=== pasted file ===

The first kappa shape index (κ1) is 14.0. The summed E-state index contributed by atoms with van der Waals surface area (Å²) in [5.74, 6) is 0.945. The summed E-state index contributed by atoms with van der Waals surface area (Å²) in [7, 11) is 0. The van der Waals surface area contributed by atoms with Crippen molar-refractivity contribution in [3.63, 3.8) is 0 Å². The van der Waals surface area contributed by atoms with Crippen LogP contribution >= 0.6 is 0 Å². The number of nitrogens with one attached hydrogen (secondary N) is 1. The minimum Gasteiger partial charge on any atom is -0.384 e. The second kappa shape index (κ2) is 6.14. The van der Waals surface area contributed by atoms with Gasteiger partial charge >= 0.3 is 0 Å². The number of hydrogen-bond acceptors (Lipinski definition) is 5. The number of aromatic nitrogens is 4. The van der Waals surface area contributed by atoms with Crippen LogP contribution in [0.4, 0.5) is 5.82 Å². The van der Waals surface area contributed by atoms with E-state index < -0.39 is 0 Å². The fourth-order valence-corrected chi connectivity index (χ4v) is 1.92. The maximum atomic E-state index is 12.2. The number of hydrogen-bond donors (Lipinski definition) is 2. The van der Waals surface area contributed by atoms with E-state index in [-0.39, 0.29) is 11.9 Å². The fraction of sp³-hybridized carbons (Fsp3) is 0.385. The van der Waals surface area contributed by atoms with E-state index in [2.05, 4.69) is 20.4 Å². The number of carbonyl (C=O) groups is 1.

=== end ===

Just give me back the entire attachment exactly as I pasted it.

The first kappa shape index (κ1) is 14.0. The summed E-state index contributed by atoms with van der Waals surface area (Å²) in [5.74, 6) is 0.945. The summed E-state index contributed by atoms with van der Waals surface area (Å²) in [7, 11) is 0. The van der Waals surface area contributed by atoms with Crippen molar-refractivity contribution in [3.63, 3.8) is 0 Å². The van der Waals surface area contributed by atoms with Crippen LogP contribution >= 0.6 is 0 Å². The number of nitrogens with one attached hydrogen (secondary N) is 1. The minimum Gasteiger partial charge on any atom is -0.384 e. The second kappa shape index (κ2) is 6.14. The van der Waals surface area contributed by atoms with Gasteiger partial charge >= 0.3 is 0 Å². The number of hydrogen-bond acceptors (Lipinski definition) is 5. The number of aromatic nitrogens is 4. The van der Waals surface area contributed by atoms with Crippen LogP contribution in [0.4, 0.5) is 5.82 Å². The van der Waals surface area contributed by atoms with E-state index < -0.39 is 0 Å². The fourth-order valence-corrected chi connectivity index (χ4v) is 1.92. The maximum atomic E-state index is 12.2. The number of hydrogen-bond donors (Lipinski definition) is 2. The van der Waals surface area contributed by atoms with E-state index in [-0.39, 0.29) is 11.9 Å². The fraction of sp³-hybridized carbons (Fsp3) is 0.385. The van der Waals surface area contributed by atoms with E-state index in [2.05, 4.69) is 20.4 Å². The number of carbonyl (C=O) groups is 1.